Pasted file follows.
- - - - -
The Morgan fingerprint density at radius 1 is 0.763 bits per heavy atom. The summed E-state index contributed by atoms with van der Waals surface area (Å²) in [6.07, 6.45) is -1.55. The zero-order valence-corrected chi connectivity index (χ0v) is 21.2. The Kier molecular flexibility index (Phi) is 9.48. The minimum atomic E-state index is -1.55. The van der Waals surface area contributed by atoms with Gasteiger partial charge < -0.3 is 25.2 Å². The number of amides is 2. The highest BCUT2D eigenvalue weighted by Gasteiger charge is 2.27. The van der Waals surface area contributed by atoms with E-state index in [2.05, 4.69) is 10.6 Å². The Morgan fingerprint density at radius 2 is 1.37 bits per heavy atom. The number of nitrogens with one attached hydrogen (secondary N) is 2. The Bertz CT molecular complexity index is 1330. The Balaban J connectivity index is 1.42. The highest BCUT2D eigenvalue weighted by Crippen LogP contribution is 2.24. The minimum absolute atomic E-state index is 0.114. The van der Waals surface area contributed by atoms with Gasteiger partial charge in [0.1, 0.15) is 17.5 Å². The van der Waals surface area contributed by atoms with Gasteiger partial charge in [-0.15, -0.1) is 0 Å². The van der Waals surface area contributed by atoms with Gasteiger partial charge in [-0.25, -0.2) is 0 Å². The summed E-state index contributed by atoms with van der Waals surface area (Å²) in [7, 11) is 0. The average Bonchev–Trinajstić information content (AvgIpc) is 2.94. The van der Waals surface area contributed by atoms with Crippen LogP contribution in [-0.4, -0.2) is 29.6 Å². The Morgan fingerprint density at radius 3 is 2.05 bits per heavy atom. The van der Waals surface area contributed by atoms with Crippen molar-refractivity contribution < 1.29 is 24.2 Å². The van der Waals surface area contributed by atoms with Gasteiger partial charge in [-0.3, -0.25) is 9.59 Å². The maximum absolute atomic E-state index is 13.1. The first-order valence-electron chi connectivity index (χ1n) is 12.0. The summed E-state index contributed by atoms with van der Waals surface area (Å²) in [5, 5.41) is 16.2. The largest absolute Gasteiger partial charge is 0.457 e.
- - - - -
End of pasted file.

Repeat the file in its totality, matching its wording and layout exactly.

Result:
The Morgan fingerprint density at radius 1 is 0.763 bits per heavy atom. The summed E-state index contributed by atoms with van der Waals surface area (Å²) in [6.07, 6.45) is -1.55. The zero-order valence-corrected chi connectivity index (χ0v) is 21.2. The Kier molecular flexibility index (Phi) is 9.48. The minimum atomic E-state index is -1.55. The van der Waals surface area contributed by atoms with Gasteiger partial charge < -0.3 is 25.2 Å². The number of amides is 2. The highest BCUT2D eigenvalue weighted by Gasteiger charge is 2.27. The van der Waals surface area contributed by atoms with E-state index in [2.05, 4.69) is 10.6 Å². The Morgan fingerprint density at radius 2 is 1.37 bits per heavy atom. The number of nitrogens with one attached hydrogen (secondary N) is 2. The Bertz CT molecular complexity index is 1330. The Balaban J connectivity index is 1.42. The highest BCUT2D eigenvalue weighted by Crippen LogP contribution is 2.24. The minimum absolute atomic E-state index is 0.114. The van der Waals surface area contributed by atoms with Gasteiger partial charge in [0.1, 0.15) is 17.5 Å². The van der Waals surface area contributed by atoms with Gasteiger partial charge in [-0.15, -0.1) is 0 Å². The van der Waals surface area contributed by atoms with Gasteiger partial charge in [-0.25, -0.2) is 0 Å². The summed E-state index contributed by atoms with van der Waals surface area (Å²) in [7, 11) is 0. The average Bonchev–Trinajstić information content (AvgIpc) is 2.94. The van der Waals surface area contributed by atoms with Crippen LogP contribution in [-0.4, -0.2) is 29.6 Å². The Morgan fingerprint density at radius 3 is 2.05 bits per heavy atom. The van der Waals surface area contributed by atoms with Crippen molar-refractivity contribution < 1.29 is 24.2 Å². The van der Waals surface area contributed by atoms with Gasteiger partial charge in [-0.3, -0.25) is 9.59 Å². The maximum absolute atomic E-state index is 13.1. The first-order valence-electron chi connectivity index (χ1n) is 12.0. The summed E-state index contributed by atoms with van der Waals surface area (Å²) in [5, 5.41) is 16.2. The largest absolute Gasteiger partial charge is 0.457 e.